S. J. Duthie, et al.. Homocysteine, B vitamin status, and cognitive function in the elderly. Am J Clin Nutr, vol  75(5), pp. 908-913 (2002)
https://www.alz.org/care/alzheimers-food-eating.asp
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HOW TO DEAL WITH MENOPAUSE

Okay, some years back I noticed my mum got irritable. I mean a real monster to live with. I thought she got tired of living with us. Then it clicked. She was going through the great change and instantly I felt pity for her. Just recently a friend complained of same from an aunt and bearing on the general conception that every ailment of man hinges on diet and can be helped by the same.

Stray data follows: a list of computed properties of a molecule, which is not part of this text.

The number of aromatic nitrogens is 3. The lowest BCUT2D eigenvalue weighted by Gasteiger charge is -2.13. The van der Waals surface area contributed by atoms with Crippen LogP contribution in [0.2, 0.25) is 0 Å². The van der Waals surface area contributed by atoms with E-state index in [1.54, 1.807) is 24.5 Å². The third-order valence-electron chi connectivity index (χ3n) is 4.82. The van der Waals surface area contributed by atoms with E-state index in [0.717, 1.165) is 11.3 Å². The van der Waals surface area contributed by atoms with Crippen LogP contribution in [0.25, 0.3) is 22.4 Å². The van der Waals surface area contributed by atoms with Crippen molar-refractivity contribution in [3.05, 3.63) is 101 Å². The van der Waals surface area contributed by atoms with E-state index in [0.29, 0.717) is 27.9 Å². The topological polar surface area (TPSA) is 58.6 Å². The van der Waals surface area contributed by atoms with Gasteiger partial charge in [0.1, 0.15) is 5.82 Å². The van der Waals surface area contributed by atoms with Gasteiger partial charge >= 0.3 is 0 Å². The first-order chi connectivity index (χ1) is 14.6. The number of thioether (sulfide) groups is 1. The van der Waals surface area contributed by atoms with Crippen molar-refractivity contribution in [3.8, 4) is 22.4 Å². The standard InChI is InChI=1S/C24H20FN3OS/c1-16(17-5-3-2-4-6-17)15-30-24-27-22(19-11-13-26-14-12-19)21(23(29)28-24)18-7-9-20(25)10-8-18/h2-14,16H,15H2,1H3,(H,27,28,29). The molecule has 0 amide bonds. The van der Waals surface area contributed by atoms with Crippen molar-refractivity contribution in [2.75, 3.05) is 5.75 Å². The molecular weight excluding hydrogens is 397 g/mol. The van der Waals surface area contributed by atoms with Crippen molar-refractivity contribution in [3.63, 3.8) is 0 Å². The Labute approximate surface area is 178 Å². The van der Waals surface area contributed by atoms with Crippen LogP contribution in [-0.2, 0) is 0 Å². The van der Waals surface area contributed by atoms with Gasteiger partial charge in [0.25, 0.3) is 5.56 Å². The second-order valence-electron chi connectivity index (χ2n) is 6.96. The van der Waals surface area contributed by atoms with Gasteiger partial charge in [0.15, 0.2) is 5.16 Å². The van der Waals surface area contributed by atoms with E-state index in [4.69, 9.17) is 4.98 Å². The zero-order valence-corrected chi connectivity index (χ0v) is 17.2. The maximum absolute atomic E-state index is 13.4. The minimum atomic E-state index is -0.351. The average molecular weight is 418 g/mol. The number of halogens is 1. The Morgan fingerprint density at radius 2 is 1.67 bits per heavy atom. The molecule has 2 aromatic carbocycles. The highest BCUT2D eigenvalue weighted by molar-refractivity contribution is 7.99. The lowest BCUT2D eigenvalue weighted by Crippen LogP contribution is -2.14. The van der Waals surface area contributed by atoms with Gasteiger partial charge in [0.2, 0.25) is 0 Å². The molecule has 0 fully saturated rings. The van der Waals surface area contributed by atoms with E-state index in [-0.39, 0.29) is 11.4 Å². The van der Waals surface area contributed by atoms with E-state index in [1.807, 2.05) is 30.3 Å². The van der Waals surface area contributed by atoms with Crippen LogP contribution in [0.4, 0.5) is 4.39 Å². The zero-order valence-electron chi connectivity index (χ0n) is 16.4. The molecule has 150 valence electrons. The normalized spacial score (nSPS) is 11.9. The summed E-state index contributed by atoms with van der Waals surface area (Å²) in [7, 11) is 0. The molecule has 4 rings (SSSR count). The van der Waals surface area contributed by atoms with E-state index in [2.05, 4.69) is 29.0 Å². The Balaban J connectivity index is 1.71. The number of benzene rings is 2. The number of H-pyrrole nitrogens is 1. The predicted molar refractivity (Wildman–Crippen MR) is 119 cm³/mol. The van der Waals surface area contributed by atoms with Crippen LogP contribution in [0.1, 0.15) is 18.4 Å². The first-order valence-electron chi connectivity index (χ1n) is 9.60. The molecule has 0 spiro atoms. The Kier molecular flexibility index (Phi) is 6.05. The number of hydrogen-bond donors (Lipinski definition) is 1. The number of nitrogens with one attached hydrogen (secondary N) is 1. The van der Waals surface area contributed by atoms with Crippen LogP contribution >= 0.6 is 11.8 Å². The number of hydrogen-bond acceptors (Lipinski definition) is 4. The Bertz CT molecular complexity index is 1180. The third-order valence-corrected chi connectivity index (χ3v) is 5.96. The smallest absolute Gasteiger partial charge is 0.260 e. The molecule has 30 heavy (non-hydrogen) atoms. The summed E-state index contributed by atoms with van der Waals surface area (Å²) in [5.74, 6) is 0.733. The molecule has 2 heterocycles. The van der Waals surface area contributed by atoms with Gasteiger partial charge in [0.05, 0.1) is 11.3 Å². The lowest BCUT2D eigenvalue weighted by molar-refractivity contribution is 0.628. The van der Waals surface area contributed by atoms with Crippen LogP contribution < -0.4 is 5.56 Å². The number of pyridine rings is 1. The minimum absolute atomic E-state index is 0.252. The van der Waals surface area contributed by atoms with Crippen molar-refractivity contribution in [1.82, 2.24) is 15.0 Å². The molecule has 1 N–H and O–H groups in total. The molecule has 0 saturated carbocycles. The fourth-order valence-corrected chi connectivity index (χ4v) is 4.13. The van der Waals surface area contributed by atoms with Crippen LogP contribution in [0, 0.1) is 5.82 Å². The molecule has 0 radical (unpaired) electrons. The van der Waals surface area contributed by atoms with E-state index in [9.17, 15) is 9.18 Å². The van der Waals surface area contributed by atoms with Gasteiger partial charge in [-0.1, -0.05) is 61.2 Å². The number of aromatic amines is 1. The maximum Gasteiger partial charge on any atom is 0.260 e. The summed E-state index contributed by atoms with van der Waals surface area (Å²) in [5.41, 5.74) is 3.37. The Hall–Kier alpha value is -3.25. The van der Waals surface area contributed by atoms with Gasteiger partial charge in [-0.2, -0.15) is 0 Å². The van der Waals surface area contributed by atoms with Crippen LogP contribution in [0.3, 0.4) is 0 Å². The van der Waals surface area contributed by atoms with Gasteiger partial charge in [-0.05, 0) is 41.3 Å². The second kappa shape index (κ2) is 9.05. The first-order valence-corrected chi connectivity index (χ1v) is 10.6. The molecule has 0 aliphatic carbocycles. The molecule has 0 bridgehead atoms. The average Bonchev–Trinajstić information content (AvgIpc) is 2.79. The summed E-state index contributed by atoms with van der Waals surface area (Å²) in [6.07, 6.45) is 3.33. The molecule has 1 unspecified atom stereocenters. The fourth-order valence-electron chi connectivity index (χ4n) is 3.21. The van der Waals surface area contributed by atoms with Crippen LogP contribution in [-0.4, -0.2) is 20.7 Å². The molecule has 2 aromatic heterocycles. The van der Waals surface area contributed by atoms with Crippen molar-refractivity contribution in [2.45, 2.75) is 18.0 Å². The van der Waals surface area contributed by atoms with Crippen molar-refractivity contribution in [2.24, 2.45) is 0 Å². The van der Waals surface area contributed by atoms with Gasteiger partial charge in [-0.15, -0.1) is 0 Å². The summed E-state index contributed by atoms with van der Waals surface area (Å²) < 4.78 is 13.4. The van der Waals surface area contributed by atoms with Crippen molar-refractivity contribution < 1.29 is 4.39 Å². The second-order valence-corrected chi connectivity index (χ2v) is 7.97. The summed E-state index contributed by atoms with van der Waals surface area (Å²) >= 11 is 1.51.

What is Menopause :
Menopause is basically when a woman stops having periods and is no longer able to get pregnant naturally.
Periods usually start to become less frequent over a few months or years before they stop altogether. Sometimes they can stop suddenly. Menopause is a natural part of ageing that usually occurs between 45 and 55 years of age, as a woman’s oestrogen levels decline.
However, around 1 in 100 women experience the menopause before 40 years of age. This is known as premature menopause or premature ovarian insufficiency.
Symptoms of Menopause:

Most women will experience menopausal symptoms. Some of these can be quite severe and have a significant impact on your everyday activities (makes sense now!).
Common symptoms include:
*Hot flushes
*Night sweats
*Vaginal dryness and discomfort during sex
*Difficulty sleeping
*Depression or anxiety
*Low libido
*short term memory and concentration